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WritingFix lessons--
traits and mentor texts


Welcome. My name is Corbett Harrison. I have been an educator since 1990, and a teacher-trainer and University adjunct professor since 1998. I specialize in teaching writing using differentiated instruction techniques. I also focus on critical thinking skills, especially during the pre-writing and revision stages of the writing process. I retired from the classroom in June of 2019, and I will continue to consult with schools, districts, and states who are more interested in developing quality writing plans, not buying from one-size-fits-all writing programs.

Beginning over the summer of 2019, I will be available once again to train teachers your school or district if you would like to hire a qualified and dynamic trainer. You can find general information about my workshops here.

If you would like to check my availability for a specific date or dates for the 2019-20 school year, please contact me at this e-mail address. My calendar is already fillling up with workshop engagements.

 

Always
Write & WritingFix

 
       Because writing--when taught right--can be the most enjoyable part of your teaching day, we created this website to provide fresh ideas and lessons for teachers.

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Contact us through this e-mail address with questions/comments about this lesson: Corbett@CorbettHarrison.com

In Ralph Fletcher's A Writer's Notebook: Unlocking the Writer Within You, the author suggests you write about things you fiercely wonder about. Some of my students translate the fiercely into meaning they should write about topics the list of their personal world wonderings. Others translate fierce wondering as more of an invitation to invent or create something highly imaginative, as in, "I wonder what clouds would say to each other if they accidentally bumped into each other in the sky..." Both ways work, but the latter example is what this lesson focuses on: wondering with a creative recklessness.

An Adaptable Lesson from the Harrisons' Classroom to Your Classroom:
How this free-to-use lesson came to be online: My wife, Dena, and I taught English, reading, and writing for 56 combined years before both retiring at the conclusion of the 2018-19 school year. We've had a lot of years to develop passion about certain teaching topics, and focusing on unique ways to teach writing has become a combined passion for both of us. After I earned my Master's Degree in Educational Technology way (way!) back in 1999, Dena and I decided to establish a website and begin freely posting our favorite lessons and resources that we created and successfully used during our time in the classroom.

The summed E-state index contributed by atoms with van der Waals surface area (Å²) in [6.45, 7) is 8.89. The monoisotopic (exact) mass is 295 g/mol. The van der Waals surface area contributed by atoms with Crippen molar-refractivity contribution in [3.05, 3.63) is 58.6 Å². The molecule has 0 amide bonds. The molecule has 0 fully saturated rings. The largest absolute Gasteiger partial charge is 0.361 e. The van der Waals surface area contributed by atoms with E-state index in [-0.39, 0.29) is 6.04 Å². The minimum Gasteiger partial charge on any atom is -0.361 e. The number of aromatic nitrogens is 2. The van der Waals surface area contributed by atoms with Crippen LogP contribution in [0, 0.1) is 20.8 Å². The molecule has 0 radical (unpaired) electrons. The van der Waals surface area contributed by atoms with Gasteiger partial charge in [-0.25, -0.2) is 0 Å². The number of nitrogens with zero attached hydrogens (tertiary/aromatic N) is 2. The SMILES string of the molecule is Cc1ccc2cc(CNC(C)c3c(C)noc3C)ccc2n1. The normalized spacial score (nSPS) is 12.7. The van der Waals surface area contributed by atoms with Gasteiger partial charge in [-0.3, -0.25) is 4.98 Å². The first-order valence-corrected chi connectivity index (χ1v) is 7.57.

We began this online task by--first--creating WritingFix in 1999, and there we began posting writing methodologies and techniques from our own classrooms. Two few years after WritingFix had been established, we teamed with the Northern Nevada Writing Project for several years, and through their popular inservice classes, we began adding the ideas of many Nevada teachers who enrolled in those classes for recertification credit. When the federal budget floundered in 2008, the NNWP was no longer able to sponsor WritingFix in any way shape or form, but Dena and I keep the site online through user donations and our own cash.

In 2008, we began creating this newer website with writing lessons that specifically focused on our favorite topics and techniques for writing instruction: 1) the six writing traits; 2) writing across the curriculum, 3) writing lessons that differentiate, 4) writer's notebooks, and 5) vocabulary instruction. This "Always Write" website has been growing--month by month--since the summer of 2008. Below, you will find a lesson we posted to inspire a unique type of writing.

Thanks for checking out this month's lesson, and if you have any questions about it, don't hesitate to contact us using this email address: corbett@corbettharrison.com

teaching grammar and punctuation through short, imaginative poetry
Wondering Poems

students create 5- or 6-line (or more or less) poems inspired
by fierce wonderings, practicing conventional skills as they compose

Giving credit where credit is due: Amanda Bodenstein was an energetic and young teacher I met during our first ever Fall Invitational when I was serving as Co-director of the Northern Nevada Writing Project way back in 2003. Like me after my Invitational in 1996, Amanda was hooked on all things sponsored by the NNWP. Over the years, she participated in many of the NNWP's best after-school programs and opportunities, and it was at one off those opportunities that Amanda shared the What If...... book you see at right. I think this glow-in-the-dark lullaby book may be out of print, but if you like good-night stories (which usually have GREAT imagery to point out), this is one to look for from a used book vendor with a reasonable price. Thank you, Amanda, for sharing this book, which I think of every time I teach the "Fierce Wonderings" chapter from Fletcher's A Writer's Notebook: Unlocking the Writer Within You.

Quick Overview: This assignment aims to have students create a formula-suggested 5- or 6-line poem. Throughout our career, Dena and I invented unique forms of poetry that were designed to not only teach imagery and the other poetic tools, but some of our poetic inventions also focused on teaching an element of grammar or punctuation. You know, those pesky conventions. Some students learn their punctuation and grammar best when they apply it to poetry.